A nature-friendly future at Wembury

Wild flowers with the Mewstone in the background

About the project

This project is about restoring a healthy, beautiful natural environment and is at the heart of the National Trust’s strategy for the future, which means land rich in nature for people to enjoy.

Why Wembury?

The Trust cares for nearly 6km of coast at Wembury including beaches, farmland and woods. At Wembury Point after the Ministry of Defence left we opted for a nature-friendly approach to managing the land. Today we can see an incredibly rich landscape with important wildflowers and wildlife from rare cirl bunting and Dartford warblers to butterflies and bees. We would like to celebrate more nature success stories across all of Wembury.

How are we going to do it?

We hope by creating and improving different habitats, we will see an increase in, and wider variety of insects, birds and small mammals. This could be planting more trees, creating wildflower meadows and wetlands areas.

Fall in love with the bluebells in Wembury Woods
Bluebells line the pathways through Wembury Woods
Fall in love with the bluebells in Wembury Woods

It’s also important that we improve accessibility. We know spending time in nature is good for our wellbeing. Working with local communities we want to improve the quality and network of circular and linear routes around Wembury. We want to make sure they are accessible year-round and welcoming for all types of visitors. We are excited about working with others to offer different experiences that connect people to nature.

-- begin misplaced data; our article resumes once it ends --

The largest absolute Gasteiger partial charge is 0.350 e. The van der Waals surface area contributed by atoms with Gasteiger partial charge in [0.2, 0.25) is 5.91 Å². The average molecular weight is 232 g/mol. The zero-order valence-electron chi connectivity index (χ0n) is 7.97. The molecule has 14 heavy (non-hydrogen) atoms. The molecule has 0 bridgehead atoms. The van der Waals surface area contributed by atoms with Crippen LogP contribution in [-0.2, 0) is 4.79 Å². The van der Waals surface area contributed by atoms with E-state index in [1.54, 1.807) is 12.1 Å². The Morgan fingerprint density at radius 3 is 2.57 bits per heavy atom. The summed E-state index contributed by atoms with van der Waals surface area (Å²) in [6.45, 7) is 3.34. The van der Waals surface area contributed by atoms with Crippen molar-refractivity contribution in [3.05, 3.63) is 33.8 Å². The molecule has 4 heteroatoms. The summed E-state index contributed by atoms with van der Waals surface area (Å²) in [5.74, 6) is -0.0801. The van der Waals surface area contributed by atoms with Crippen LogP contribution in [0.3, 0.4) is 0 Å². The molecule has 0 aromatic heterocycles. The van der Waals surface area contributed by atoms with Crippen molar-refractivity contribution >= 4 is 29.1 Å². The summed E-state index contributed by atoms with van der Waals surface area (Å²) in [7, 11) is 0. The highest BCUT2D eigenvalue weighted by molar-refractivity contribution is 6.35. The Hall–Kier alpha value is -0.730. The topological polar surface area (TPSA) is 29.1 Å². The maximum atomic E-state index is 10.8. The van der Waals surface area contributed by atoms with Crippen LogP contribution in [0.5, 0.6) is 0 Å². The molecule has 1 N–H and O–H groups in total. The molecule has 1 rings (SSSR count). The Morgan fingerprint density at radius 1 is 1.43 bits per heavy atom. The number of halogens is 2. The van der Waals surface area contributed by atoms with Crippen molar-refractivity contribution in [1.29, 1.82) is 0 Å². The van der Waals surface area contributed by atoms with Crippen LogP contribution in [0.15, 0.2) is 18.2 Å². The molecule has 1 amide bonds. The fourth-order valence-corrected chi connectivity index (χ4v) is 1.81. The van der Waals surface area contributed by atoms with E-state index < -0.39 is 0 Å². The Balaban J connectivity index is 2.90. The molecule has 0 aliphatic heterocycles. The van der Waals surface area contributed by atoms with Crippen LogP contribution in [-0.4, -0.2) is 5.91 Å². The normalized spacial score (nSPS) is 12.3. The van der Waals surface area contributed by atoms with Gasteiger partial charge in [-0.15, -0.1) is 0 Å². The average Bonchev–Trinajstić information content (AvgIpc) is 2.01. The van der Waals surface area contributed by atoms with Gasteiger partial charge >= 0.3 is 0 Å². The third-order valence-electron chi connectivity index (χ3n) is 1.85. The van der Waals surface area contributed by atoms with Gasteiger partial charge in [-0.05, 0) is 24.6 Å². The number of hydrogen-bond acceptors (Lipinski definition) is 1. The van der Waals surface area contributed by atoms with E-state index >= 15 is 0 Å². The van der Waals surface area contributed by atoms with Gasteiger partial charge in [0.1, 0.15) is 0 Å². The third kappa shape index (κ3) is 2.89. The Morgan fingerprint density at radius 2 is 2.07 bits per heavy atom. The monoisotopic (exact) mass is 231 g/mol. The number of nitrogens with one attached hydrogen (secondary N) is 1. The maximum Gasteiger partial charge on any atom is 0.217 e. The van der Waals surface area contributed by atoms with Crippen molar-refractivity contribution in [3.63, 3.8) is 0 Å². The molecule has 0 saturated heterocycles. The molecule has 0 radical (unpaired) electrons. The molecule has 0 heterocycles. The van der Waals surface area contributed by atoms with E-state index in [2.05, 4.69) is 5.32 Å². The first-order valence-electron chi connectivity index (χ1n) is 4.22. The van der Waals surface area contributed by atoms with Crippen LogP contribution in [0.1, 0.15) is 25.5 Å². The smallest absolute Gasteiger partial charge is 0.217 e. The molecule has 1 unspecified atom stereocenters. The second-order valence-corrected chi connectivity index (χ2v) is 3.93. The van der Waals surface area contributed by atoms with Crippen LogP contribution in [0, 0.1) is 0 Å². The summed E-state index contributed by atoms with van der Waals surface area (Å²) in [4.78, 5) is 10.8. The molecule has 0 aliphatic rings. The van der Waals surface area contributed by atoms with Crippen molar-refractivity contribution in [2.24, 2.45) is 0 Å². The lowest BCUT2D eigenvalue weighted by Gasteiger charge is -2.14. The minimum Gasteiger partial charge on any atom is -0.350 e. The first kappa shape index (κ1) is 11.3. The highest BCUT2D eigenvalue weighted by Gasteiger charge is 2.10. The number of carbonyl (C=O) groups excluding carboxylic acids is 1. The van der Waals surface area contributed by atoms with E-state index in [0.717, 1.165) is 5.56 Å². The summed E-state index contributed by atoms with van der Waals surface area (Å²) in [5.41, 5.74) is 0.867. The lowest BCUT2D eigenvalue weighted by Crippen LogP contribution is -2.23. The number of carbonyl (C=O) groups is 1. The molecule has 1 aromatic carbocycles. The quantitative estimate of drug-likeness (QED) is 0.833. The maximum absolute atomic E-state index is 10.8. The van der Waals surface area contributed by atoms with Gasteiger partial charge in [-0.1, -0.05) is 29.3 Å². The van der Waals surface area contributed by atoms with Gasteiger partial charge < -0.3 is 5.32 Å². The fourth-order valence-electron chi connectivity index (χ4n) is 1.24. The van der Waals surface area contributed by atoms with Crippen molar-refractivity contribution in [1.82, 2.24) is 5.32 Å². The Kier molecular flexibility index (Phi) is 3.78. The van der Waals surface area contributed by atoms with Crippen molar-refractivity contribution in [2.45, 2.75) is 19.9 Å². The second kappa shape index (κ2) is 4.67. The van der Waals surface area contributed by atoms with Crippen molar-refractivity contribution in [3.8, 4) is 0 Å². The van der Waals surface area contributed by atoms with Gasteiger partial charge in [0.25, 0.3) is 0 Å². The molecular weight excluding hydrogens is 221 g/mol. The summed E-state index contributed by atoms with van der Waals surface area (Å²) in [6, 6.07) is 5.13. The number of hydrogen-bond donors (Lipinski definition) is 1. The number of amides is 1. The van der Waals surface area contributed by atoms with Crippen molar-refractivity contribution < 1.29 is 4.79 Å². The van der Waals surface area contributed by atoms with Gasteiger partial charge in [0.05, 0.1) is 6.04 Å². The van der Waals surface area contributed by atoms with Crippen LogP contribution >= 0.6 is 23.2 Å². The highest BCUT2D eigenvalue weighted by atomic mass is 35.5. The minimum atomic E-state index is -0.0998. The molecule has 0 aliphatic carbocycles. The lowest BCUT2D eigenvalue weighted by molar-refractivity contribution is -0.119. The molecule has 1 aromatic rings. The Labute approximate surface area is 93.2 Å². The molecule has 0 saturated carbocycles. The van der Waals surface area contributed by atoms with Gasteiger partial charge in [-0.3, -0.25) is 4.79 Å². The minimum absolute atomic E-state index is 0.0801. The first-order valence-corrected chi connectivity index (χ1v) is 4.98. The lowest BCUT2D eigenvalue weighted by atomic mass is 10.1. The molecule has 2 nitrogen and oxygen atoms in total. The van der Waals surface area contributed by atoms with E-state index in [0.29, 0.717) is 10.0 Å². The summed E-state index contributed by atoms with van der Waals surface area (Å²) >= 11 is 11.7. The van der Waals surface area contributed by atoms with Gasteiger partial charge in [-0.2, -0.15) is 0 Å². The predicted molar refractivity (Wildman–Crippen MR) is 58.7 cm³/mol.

Project maps

Project maps - present and proposed (PDF / 1.7548828125MB) download

" A new approach will mean planting thousands of trees to form new woodlands and wood pasture where cattle can graze under a woodland canopy. Hedgerows will flourish to become homes and corridors for animals connecting isolated habitats. Fields, which were previously a single crop treated with chemicals, will become a riot of colour with species rich grasslands and wildflower meadows. "
- Richard Snow, Countryside Manager

How sustainable is this project?

Income generated at New Barton Farm, and from our car parks (Wembury Beach and Wembury Point), holiday cottage and farm tenancies will be used to help support our nature-friendly vision for Wembury.

Latest updates


Project drop in sessions to talk and share ideas

On 23 March and 2 April the rangers will be at the village hall to share more information about the project. We are excited to meet and hear from as many people as possible. Getting community support will be very important and understanding how local people would like to get involved will help shape what we do.

Display of information and maps about the project


Testing the soils on the farm

Rangers and volunteers were out taking soil samples of all the fields at Wembury Barton farm. The soil gets sent to laboratories which are analysed for mineral, ph levels etc. This information is then used to help plan what gets planted where.

Rangers carrying out soil sampling on the fields at Wembury Barton


Clearing the scrub and making more space for nature

Reducing the amount of scrub along the cliff tops should help small insects like butterflies thrive. Pockets of thick brambles and gorse can provide important shelter but too much can be detrimental. This is good news for walkers too, as it means wider footpaths and more of those amazing ocean views.

The Common blue butterfly we hope to see more butterflies like these as a result of scrub clearance